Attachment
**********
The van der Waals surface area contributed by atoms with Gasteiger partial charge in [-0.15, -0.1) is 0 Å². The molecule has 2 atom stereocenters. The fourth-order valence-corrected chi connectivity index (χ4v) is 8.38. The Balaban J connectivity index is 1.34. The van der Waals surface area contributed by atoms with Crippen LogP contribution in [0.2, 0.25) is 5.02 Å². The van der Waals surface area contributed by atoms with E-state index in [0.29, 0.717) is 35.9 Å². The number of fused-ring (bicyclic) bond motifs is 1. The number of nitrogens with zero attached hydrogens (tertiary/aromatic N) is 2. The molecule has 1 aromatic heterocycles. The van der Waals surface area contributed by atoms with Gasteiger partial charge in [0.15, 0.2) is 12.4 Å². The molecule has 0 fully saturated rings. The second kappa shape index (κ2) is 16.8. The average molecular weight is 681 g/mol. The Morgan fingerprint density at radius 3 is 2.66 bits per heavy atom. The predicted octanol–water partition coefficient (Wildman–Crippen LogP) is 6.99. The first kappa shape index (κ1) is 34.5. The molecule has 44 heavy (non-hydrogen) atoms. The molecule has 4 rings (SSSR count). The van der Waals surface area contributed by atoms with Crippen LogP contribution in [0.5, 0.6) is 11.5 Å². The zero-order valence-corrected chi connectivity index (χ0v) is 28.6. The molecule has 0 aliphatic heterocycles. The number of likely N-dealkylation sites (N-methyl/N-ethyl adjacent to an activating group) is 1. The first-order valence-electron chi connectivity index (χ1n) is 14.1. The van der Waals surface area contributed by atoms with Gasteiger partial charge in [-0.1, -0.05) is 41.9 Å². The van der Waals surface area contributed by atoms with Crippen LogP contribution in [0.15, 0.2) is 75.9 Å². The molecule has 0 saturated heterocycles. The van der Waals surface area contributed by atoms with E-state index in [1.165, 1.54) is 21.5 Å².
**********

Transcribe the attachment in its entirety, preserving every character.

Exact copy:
The van der Waals surface area contributed by atoms with Gasteiger partial charge in [-0.15, -0.1) is 0 Å². The molecule has 2 atom stereocenters. The fourth-order valence-corrected chi connectivity index (χ4v) is 8.38. The Balaban J connectivity index is 1.34. The van der Waals surface area contributed by atoms with Crippen LogP contribution in [0.2, 0.25) is 5.02 Å². The van der Waals surface area contributed by atoms with E-state index in [0.29, 0.717) is 35.9 Å². The number of fused-ring (bicyclic) bond motifs is 1. The number of nitrogens with zero attached hydrogens (tertiary/aromatic N) is 2. The molecule has 1 aromatic heterocycles. The van der Waals surface area contributed by atoms with Gasteiger partial charge in [0.15, 0.2) is 12.4 Å². The molecule has 0 fully saturated rings. The second kappa shape index (κ2) is 16.8. The average molecular weight is 681 g/mol. The Morgan fingerprint density at radius 3 is 2.66 bits per heavy atom. The predicted octanol–water partition coefficient (Wildman–Crippen LogP) is 6.99. The first kappa shape index (κ1) is 34.5. The molecule has 44 heavy (non-hydrogen) atoms. The molecule has 4 rings (SSSR count). The van der Waals surface area contributed by atoms with Crippen LogP contribution in [0.5, 0.6) is 11.5 Å². The zero-order valence-corrected chi connectivity index (χ0v) is 28.6. The molecule has 0 aliphatic heterocycles. The number of likely N-dealkylation sites (N-methyl/N-ethyl adjacent to an activating group) is 1. The first-order valence-electron chi connectivity index (χ1n) is 14.1. The van der Waals surface area contributed by atoms with Gasteiger partial charge in [-0.1, -0.05) is 41.9 Å². The van der Waals surface area contributed by atoms with Crippen LogP contribution in [0.15, 0.2) is 75.9 Å². The molecule has 0 saturated heterocycles. The van der Waals surface area contributed by atoms with E-state index in [1.165, 1.54) is 21.5 Å².